Above is an altarpiece, completed circa 1510 and pictures St. Nicholas(left), whom we celebrate today. St. Nick is widely hailed as the inspiration for Santa Claus although his true identity was that of a 4th century Catholic bishop who preached Christianity and practiced model charity in what is present day Turkey. 502 years after the altarpiece’s completion, Catholic bishops still wear the same vestments.
Note that while St. Nicholas already had many traditions associated with his feast in the 1500’s, he is not depicted as the Santa Claus that we know today; rather, he is painted with the chasuble and bishop’s miter(hat) with crosier(staff). Below is the famous painting completed in 1668 by Dutch artist Jan Steen which depicts boys and girls checking to see what gifts St. Nick had delivered to their homes and stuffed in their shoes on the morning of December 6th. It is clear that the girl(painted as if she is a little adult) was on the “nice list” and the boy was not. The most famous story of St. Nick is his gift of the dowry for three women. A poor father was unable to provide the funds for his three daughters to get married, which would likely mean they would have to turn to prostitution. So in his humility, St. Nicholas quietly and secretly delivered three small purses with enough money to cover the dowry.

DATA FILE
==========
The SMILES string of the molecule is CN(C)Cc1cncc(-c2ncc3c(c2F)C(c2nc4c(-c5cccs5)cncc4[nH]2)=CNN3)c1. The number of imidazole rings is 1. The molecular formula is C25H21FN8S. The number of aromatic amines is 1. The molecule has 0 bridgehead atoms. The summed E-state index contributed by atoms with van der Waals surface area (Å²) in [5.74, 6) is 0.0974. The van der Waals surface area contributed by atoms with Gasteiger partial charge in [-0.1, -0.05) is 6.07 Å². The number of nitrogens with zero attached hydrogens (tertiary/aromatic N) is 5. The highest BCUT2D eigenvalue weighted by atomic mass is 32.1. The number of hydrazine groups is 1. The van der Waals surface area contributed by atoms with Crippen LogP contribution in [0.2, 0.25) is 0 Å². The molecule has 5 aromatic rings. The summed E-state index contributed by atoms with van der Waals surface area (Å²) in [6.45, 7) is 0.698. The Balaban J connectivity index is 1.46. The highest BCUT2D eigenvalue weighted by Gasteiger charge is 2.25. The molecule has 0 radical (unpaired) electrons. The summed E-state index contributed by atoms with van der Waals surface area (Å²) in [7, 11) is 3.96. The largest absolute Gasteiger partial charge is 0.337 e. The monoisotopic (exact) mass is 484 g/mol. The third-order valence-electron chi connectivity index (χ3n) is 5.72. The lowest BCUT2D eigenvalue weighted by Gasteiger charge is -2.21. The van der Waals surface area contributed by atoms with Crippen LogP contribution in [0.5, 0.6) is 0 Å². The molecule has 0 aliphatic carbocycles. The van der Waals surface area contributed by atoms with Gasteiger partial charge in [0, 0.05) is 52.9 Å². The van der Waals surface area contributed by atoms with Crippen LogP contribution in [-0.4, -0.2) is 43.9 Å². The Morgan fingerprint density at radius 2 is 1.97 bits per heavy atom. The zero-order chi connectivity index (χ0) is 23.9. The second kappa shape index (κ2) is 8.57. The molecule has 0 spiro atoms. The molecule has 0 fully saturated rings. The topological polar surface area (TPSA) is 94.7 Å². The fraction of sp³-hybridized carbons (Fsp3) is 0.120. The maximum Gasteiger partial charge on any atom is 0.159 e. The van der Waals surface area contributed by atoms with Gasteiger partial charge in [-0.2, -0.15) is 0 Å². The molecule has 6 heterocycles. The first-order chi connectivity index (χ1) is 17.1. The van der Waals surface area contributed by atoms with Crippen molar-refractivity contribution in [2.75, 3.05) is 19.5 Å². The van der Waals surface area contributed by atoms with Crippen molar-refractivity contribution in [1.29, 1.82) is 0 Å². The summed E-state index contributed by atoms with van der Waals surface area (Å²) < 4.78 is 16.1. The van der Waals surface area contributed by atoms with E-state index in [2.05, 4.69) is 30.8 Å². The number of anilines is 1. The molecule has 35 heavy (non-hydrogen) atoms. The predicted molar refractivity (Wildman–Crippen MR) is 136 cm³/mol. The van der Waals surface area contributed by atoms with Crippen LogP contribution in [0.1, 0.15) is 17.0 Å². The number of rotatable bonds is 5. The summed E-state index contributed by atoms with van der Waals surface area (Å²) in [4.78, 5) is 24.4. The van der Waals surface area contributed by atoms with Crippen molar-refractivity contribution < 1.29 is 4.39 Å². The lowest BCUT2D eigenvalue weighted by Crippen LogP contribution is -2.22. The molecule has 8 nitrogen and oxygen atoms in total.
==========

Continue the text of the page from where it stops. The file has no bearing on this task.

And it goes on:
St. Nicholas is a fantastic example of Christian charity and humility for all of us to follow.